Appendix A.3. Finned-Tube Heat Exchanger (FTHXs)

For finned tube heat exchangers, different correlations are used for the air side and liquid side. The convective heat transfer inside the tubes is estimated by the Gnielinski equation [34]:
N u = f 8 R e 1000 P r 1 + 12.7 f 8 ( P r 2 3 1 )
f = ( 1.82 l o g 10 R e 1.64 ) 2
The heat transfer coefficient of the airflow side of the exchanger can be expressed by the Dias and Young correlation [35].
N u = 0.1378 R e 0.718 P r 0.33 ( Y H ) 0.296
The overall heat transfer coefficient is formulated based on the tube outside diameter as follows:
U = 1 D / d h i n + D l n D d 2 k + 1 h o u t η f i n
Table A1. The correlations used to calculate pressure drop.
Table A1. The correlations used to calculate pressure drop.
HX TypeCorrelationRef.
PHX P = f l D ρ V m 2 2
f = [ 0.5 cos β ( 0.18 tan β + 0.36 sin β + f 0 / c o s ( β ) ) 0.5 + 1 cos β 15.2 f 1 ] 2
f 0 = 64 / R e
f 1 = 597 / R e
AHX P = f l D ρ V m 2 2
f = 6.536 R e 0.421
FTHX (over the tube bank) P = G 2 2 ρ g [ f A A m i n ρ g ρ l + ( 1 + σ 2 ) ( ρ g ρ l 1 ) ]
σ = m i n i m u m   f r e e   f l o w f r o n t a l   a r e a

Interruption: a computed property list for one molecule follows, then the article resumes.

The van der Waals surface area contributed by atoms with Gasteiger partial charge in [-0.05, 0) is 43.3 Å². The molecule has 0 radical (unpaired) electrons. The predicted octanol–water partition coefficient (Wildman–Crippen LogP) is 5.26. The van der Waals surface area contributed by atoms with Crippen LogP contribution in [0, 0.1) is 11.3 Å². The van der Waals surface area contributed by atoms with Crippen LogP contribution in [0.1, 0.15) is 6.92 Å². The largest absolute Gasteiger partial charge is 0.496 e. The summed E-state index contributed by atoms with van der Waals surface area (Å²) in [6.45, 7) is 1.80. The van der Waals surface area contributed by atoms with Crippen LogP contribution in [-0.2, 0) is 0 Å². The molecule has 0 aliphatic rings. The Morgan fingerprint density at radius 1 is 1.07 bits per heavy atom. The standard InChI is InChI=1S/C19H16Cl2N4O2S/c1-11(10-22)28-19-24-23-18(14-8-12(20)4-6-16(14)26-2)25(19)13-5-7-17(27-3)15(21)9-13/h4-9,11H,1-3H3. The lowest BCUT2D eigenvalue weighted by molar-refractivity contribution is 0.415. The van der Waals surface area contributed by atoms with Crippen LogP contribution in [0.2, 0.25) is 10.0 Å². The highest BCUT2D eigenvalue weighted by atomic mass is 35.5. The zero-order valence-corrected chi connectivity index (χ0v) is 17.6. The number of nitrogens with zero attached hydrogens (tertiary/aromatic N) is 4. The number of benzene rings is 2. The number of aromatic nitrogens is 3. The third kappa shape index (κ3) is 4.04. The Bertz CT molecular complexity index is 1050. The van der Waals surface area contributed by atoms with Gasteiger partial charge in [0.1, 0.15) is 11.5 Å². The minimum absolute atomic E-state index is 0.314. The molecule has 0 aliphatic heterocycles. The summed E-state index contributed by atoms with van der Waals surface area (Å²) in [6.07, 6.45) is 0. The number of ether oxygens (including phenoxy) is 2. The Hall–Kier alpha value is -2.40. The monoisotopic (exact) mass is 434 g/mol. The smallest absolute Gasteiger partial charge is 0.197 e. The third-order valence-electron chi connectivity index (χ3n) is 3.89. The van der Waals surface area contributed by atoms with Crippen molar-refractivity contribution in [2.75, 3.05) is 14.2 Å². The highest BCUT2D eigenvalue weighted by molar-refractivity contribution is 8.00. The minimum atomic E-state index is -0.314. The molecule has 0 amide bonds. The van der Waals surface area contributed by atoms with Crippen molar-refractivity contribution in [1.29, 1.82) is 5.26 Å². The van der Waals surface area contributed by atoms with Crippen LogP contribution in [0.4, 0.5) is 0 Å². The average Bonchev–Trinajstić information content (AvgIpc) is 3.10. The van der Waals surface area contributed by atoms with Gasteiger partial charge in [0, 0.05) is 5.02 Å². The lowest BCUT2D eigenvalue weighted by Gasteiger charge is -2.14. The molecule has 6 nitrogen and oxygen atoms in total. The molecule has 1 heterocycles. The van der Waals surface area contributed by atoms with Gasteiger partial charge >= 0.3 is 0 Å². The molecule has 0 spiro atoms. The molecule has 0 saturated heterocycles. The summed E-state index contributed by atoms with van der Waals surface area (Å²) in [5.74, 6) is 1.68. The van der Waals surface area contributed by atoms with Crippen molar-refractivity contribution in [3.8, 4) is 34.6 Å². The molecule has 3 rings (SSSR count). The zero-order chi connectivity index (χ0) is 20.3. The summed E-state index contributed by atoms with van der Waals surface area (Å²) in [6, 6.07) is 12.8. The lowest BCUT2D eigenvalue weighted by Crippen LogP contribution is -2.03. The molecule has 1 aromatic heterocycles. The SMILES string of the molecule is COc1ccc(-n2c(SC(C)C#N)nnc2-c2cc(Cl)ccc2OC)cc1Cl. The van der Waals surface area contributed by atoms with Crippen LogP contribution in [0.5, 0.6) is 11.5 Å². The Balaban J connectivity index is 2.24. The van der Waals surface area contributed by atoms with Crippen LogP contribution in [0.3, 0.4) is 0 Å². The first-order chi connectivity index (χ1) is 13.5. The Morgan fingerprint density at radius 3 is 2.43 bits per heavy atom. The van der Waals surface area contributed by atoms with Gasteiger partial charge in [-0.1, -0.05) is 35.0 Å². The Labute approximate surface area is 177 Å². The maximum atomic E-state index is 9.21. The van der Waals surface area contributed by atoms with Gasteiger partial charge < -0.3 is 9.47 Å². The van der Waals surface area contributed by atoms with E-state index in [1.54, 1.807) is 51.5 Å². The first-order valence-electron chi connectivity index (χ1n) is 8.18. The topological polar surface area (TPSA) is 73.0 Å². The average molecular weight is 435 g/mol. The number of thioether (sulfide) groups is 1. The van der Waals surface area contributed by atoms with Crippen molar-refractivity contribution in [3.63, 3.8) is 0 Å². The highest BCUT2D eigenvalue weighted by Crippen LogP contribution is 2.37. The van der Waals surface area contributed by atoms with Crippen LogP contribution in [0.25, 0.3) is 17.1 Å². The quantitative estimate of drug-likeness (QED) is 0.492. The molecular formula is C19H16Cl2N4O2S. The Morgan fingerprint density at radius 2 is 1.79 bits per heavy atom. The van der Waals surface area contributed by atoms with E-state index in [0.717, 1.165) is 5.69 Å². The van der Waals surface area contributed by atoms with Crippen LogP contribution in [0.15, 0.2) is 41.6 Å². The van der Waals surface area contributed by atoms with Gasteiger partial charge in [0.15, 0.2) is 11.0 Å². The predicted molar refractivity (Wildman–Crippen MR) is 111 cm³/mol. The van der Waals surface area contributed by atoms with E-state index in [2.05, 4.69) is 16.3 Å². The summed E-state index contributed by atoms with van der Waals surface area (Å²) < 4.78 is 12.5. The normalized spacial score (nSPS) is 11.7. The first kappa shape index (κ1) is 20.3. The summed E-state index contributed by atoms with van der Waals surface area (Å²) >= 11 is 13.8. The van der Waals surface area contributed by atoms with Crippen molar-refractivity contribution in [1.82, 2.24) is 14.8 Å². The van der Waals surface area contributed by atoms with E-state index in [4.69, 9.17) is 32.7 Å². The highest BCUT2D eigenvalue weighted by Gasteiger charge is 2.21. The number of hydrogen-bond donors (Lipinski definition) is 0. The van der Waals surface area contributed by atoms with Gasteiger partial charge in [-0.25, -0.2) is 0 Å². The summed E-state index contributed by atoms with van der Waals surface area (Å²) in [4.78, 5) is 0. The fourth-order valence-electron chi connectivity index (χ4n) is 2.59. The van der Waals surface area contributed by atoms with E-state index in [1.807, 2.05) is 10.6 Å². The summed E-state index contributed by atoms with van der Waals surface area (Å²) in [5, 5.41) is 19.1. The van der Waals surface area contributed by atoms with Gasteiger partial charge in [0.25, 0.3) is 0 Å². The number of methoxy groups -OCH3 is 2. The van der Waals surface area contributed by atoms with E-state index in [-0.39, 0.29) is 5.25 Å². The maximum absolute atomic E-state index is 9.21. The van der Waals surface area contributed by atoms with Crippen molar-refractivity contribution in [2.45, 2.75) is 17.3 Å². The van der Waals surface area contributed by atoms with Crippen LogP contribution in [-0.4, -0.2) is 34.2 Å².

FTHX (inside the tubes) P = f l D ρ V m 2 2
f = 0.064 R e 0.2


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Figure 1. Schematic of heat integration schemes of the proposed climate conditioning systems for the greenhouse (red and blue colors are used for heating and cooling and gray arrows represent the streams).
Figure 1. Schematic of heat integration schemes of the proposed climate conditioning systems for the greenhouse (red and blue colors are used for heating and cooling and gray arrows represent the streams).
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Figure 2. Design methodology structure (the non-colored sections were discussed in our previous paper [18]).
Figure 2. Design methodology structure (the non-colored sections were discussed in our previous paper [18]).